We all began with fireworks… or a calcium/zinc reaction.

When a sperm meets an egg, a bright flash of light signifies the beginning of a human life.

The Telegraph published footage of this fascinating phenomena:

Almost as interesting as the footage? The Telegraph acknowledges that life begins at conception:

Human life begins in bright flash of light as a sperm meets an egg, scientists have shown for the first time, after capturing the astonishing ‘fireworks’ on film.

An explosion of tiny sparks erupts from the egg at the exact moment of conception.

Not only is it an incredible spectacle, highlighting the very moment that a new life begins, the size of the flash can be used to determine the quality of the fertilised egg.

It’s not just human life that gets a bright welcome to the world. The phenomena or zinc spark, was first observed five years ago in a mouse.

The discovery could help fertility doctors pick the best fertilised eggs to transfer during in vitro fertilisation (IVF).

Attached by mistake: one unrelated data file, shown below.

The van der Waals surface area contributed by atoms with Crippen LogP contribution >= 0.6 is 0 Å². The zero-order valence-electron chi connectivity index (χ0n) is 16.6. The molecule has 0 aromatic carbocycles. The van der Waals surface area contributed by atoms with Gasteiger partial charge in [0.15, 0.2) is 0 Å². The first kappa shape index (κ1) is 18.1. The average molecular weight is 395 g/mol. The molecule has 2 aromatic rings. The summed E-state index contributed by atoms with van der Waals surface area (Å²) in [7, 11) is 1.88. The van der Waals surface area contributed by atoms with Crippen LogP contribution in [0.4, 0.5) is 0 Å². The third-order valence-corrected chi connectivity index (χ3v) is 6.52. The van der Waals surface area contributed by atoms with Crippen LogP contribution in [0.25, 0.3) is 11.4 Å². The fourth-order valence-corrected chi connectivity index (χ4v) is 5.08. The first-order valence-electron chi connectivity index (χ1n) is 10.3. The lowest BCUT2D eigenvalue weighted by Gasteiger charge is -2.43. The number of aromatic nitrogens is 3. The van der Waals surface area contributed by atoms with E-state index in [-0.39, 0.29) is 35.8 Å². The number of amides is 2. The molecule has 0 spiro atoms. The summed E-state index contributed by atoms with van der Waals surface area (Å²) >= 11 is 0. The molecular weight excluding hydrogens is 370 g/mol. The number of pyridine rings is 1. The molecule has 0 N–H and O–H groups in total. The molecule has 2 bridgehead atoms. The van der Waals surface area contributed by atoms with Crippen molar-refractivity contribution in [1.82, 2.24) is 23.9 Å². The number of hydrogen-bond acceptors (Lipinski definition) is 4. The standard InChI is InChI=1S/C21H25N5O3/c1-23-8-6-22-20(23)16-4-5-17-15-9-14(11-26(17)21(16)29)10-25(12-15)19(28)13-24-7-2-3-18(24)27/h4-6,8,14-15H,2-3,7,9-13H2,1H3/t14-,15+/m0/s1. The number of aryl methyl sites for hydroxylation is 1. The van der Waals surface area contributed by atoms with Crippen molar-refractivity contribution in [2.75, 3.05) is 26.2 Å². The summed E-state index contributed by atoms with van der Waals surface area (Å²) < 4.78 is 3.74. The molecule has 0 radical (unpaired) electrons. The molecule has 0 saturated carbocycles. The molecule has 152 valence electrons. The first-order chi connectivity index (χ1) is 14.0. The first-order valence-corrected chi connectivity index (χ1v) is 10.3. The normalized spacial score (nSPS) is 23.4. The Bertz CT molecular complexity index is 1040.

“It was remarkable,” said Professor Teresa Woodruff, one of the study’s two senior authors and an expert in ovarian biology at Northwestern.

“We discovered the zinc spark just five years ago in the mouse, and to see the zinc radiate out in a burst from each human egg was breathtaking.

“This means if you can look at the zinc spark at the time of fertilization, you will know immediately which eggs are the good ones to transfer in in vitro fertilization.

“It’s a way of sorting egg quality in a way we’ve never been able to assess before. “All of biology starts at the time of fertilization, yet we know next to nothing about the events that occur in the human.”

Scientists from the University of Chicago, who published the study, believe the discovery will pave the way for more successful in vitro fertilization:

“This is an important discovery because it may give us a non-invasive and easily visible way to assess the health of an egg and eventually an embryo before implantation,” said co-author Dr Eve Feinberg, who took care of the patients who provided eggs for the basic science study and collaborated with the research team.

“There are no tools currently available that tell us if it’s a good quality egg. Often we don’t know whether the egg or embryo is truly viable until we see if a pregnancy ensues.

“That’s the reason this is so transformative. If we have the ability up front to see what is a good egg and what’s not, it will help us know which embryo to transfer, avoid a lot of heartache and achieve pregnancy much more quickly.”

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